Some claimants will be worse off due to Universal Credit, Esther McVey confirms
Work and Pensions Secretary Esther McVey has confirmed that some people will be worse off as a result of the introduction of Universal Credit.
Ms McVey declined to confirm or deny reports she had told Cabinet colleagues that some claimants would lose out to the tune of £200 a month.
But challenged over a think-tank estimate that three million people will be about £1,800 a year worse-off due to the move to UC, Ms McVey told the BBC: "I have said we made tough decisions and some people will be worse off."
The Work and Pensions Secretary was speaking after former prime minister Sir John Major called for a rethink of the planned roll-out of UC to more than two million claimants of existing benefits, due to begin next July.
Sir John warned that the Government risks a poll tax-style backlash if its flagship welfare reform is seen as unfair.
The architect of the new system, former work and pensions secretary Iain Duncan Smith, said an additional £2 billion must be pumped into UC to make it operate as planned.
And Labour leader Jeremy Corbyn said the system needed "dramatic" change to ensure that no-one loses out.
Universal Credit replaces a range of existing welfare payments, but has so far been applied only to new claimants or those with changed circumstances.
Conservative MP Nigel Mills urged ministers to slow down its introduction to millions of claimants of existing benefits until it has shown itself capable of making payments accurately and on time to those already receiving it.
"If you have any doubts that we can make it work for these volumes, let's slow down," the Amber Valley MP told BBC Radio 4's World At One.
"Let's not get this wrong for the sake of sticking to a timetable."
Mr Mills is a member of the Commons Work and Pensions Committee, which announced on Thursday that it was launching an inquiry into the further roll-out of UC, amid what chairman Frank Field said were "widespread concerns about the approach the Government is taking".
Another Tory backbencher, Johnny Mercer said that UC was "politically undeliverable" in his Devon constituency, and called for a planned increase in income tax thresholds to be scrapped in order to make the benefit more generous.
"Stop the tax-free allowance rise and re-invest into UC, or I can't support it," said Mr Mercer. "Not politically deliverable in Plymouth I'm afraid."
Ms McVey defended the new system, but did not deny reports that she had told Cabinet colleagues that some claimants could be as much as £200 a month worse-off.
"I won't say what I said in Cabinet," she told the BBC.
"I had a very open conversation with my colleagues about how to support people."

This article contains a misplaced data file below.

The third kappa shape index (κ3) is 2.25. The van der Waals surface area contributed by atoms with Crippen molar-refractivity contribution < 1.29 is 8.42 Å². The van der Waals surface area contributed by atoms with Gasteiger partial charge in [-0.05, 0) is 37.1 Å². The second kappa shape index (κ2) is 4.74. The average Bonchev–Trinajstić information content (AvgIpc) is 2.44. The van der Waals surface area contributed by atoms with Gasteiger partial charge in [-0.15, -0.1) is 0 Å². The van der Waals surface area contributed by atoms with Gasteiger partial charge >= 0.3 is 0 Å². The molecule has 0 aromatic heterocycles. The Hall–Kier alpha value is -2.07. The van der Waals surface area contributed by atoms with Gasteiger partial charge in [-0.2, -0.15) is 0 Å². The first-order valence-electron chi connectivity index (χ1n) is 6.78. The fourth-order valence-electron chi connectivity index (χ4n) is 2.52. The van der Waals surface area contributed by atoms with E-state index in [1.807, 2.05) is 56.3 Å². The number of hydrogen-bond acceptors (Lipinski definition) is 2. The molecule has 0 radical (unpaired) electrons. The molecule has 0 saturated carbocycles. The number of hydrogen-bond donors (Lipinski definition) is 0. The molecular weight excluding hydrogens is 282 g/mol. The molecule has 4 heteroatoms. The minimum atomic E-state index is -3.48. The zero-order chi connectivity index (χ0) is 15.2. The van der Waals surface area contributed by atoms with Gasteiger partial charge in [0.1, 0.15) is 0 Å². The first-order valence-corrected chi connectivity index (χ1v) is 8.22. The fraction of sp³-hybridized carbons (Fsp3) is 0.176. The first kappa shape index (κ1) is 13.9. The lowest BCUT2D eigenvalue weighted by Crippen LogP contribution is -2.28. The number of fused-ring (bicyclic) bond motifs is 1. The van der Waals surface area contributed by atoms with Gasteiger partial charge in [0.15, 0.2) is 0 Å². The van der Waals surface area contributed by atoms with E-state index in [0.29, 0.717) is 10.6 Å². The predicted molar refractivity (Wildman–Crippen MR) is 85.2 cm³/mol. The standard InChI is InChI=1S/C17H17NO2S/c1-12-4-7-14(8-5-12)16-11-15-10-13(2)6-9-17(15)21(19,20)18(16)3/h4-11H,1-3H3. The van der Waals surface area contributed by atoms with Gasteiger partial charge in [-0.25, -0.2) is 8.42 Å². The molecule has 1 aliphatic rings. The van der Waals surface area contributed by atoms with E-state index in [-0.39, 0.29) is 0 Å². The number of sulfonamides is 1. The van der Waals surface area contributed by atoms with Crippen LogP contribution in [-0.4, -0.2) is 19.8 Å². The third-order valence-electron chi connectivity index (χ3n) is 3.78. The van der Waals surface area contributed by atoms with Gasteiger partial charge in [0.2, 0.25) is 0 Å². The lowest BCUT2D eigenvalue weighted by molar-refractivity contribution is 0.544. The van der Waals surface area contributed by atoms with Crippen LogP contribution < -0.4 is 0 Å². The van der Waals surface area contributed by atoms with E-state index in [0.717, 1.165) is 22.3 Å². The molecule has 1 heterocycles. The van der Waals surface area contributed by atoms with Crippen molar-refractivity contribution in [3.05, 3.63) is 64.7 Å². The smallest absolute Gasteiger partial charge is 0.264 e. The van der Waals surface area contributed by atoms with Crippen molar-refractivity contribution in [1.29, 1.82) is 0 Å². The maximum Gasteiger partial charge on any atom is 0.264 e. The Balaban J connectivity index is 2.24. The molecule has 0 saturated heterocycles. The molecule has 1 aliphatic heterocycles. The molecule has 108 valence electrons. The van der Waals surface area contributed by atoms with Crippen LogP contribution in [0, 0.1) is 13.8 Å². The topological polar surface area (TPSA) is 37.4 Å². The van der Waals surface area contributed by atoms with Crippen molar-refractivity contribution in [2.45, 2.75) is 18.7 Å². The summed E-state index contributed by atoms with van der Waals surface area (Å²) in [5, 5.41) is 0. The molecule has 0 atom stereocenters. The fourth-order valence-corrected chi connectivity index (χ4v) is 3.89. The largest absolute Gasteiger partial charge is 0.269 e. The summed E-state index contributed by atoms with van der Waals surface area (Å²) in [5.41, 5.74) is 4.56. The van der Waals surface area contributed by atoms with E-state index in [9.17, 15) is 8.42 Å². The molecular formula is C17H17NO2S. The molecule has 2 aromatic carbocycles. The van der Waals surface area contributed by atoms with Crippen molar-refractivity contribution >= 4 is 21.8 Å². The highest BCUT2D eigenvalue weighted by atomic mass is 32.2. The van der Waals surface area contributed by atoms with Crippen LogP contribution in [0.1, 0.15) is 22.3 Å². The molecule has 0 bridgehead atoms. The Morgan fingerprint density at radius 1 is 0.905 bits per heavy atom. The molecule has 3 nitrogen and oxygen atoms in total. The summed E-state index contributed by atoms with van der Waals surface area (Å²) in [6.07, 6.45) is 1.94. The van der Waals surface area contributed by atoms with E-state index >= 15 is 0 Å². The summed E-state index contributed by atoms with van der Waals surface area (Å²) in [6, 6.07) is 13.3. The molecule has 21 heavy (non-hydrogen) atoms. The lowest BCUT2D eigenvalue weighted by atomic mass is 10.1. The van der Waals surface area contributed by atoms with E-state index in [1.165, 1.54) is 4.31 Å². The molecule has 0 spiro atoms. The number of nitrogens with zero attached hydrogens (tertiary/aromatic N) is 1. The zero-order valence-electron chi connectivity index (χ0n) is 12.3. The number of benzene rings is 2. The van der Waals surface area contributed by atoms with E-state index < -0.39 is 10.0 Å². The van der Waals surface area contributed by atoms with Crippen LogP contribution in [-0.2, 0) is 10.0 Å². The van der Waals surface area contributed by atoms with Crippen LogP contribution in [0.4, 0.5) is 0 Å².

Ms McVey said that one million disabled people would be better off on UC.
Reductions in benefits would in many cases be the result of claimants increasing their income by taking on more work, she said.
Shadow chancellor John McDonnell said at the weekend that UC "will have to go", and a senior Labour spokesman described it as "a system which isn't delivering and needs to be scrapped".
Speaking during a visit to Bristol, Mr Corbyn said: "I think the system has to change dramatically and we will be proposing a more comprehensive system on this.
"Essentially our benchmarks will be that nobody should be worse-off and nobody should have their homes put at risk because of Universal Credit."
Sir John said he did not oppose the principle of UC, but thought there was " a real danger that it will be introduced too soon and in the wrong circumstances".
He told the BBC: "In order to introduce something like Universal Credit you need to look at those people who in the short term are going to lose, and protect them, or you will run into the sort of problems the Conservative Party ran into in the late 1980s."
Former prime minister Gordon Brown warned earlier this week of "chaos" akin to the rioting which greeted the poll tax in 1990, but Sir John insisted he was not predicting violence.
He said: "If you have people who face that degree of loss, that is not something the majority of the British population would think of as fair, and if people think you have removed yourself from fairness then you are in deep political trouble."
Mr Duncan Smith said that the UC rollout was "functioning very well", with tens of thousands of people finding it to be a better benefit than those it replaces.
But he told BBC Radio 4's Today programme that the money removed from its budget in 2015 should be restored: "We should direct the money back into Universal Credit exactly as it was originally planned to be rolled out."
Asked how much more needed to go in to the system, he replied: "The reality is the £2 billion that was taken out."
But a Government spokesman said: "Universal Credit is based on the sound principles that work should always pay and those who need support receive it.
"We are listening to concerns about achieving these principles, improving the benefit, and targeting support to the most vulnerable, including for around one million disabled people who will receive a higher award under Universal Credit.
"This is a far cry from the confusing, unreliable legacy system that failed to pay claimants their full entitlements and consigned people to a lifetime on benefits."